Eric Gray was born in San Diego California in 1977. His family soon moved to Japan where he spent his formative years and attended Yochien (Japanese Kindergarten). Returning to Tokyo while in college, Gray deepened his kinship with the culture. Though Gray’s art education is classically western, his relationship with the aesthetics of Japan is the foundation for his work.
Gray works in three distinct threads and, at times, they weave together. One is painting and drawing his surroundings. The influences of traditional Japan, Cezanne, Morandi, Matisse, and Diebenkorn, among others, permeates his work. Gray draws constantly. Motifs include his wife reading/knitting or scenes found through simply looking in and around his studio. Second, Gray works in an abstract mode which he calls Chaordic, stemming from a book by Dee Hawk. It is work that seeks to find harmony between impulse and restraint, between chaos and order.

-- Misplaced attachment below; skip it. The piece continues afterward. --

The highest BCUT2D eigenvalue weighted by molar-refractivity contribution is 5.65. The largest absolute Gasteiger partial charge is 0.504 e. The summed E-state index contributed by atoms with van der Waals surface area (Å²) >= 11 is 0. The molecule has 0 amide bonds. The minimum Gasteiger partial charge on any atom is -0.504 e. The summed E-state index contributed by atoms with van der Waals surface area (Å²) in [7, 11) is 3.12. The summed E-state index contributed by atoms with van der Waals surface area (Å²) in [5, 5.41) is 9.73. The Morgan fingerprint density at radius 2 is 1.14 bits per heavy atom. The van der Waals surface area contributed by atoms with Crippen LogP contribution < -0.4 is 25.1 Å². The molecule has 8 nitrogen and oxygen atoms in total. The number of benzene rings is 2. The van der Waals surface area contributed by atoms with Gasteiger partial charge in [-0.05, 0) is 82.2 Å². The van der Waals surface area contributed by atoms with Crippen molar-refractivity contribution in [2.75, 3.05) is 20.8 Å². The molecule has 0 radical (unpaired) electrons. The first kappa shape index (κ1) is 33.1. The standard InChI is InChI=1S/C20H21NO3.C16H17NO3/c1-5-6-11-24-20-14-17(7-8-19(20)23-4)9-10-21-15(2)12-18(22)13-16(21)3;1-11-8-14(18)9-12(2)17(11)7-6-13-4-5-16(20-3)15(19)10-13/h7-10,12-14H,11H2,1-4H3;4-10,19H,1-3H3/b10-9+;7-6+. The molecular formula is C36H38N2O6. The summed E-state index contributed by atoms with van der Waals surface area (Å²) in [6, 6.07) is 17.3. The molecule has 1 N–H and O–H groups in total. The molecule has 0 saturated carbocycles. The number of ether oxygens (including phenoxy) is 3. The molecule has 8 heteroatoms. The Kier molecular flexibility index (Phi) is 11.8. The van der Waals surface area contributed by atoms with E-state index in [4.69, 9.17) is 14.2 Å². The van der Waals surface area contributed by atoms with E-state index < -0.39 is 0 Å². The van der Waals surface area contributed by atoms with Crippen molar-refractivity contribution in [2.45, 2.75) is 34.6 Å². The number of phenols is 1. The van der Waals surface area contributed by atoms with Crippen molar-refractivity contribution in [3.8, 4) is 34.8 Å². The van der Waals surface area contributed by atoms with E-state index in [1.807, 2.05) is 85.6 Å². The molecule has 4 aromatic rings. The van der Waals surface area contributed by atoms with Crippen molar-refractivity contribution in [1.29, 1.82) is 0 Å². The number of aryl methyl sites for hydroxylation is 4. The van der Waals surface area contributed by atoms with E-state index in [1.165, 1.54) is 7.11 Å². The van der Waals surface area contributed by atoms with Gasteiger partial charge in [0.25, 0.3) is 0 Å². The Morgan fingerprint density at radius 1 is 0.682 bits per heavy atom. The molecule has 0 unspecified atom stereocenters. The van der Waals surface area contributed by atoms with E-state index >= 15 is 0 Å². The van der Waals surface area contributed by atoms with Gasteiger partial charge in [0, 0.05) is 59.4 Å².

Lastly, “Reconstructions” describes Gray’s art which are re-workings of found objects or the re-shaping of existing works. A Reconstruction can include words, sculpture, collage, video, or a community collaborative work. In Spring 2008, Project Grafton, a collaborative multimedia, multidisciplinary college course proposed by Gray, was implemented at Principia College. In 2008/9, Gray directed the design and implementation of a large mural at the Pere Marquette Girls Juvenile Detention Center.
Gray has shown his work in every place he has lived. His work is found from Tokyo to Austin. At a show in Winters, California in 2006, he transformed a warehouse into a gallery which included a site specific installation called “Institution.” The dismantling of “Institutions” led to the video “Trip to the Dump” where the installation found its final resting place. Recently, Gray has been working on the “Beltline Project,” an ongoing chaordic collaboration – a re-contextualization of strip malls using upper Alton, IL as a focus. He is also in the process of overseeing a public mural project in downtown Alton with the girls from Pere Marquette. These endeavors are part of a larger collaboration to revitalize the Alton area through the arts.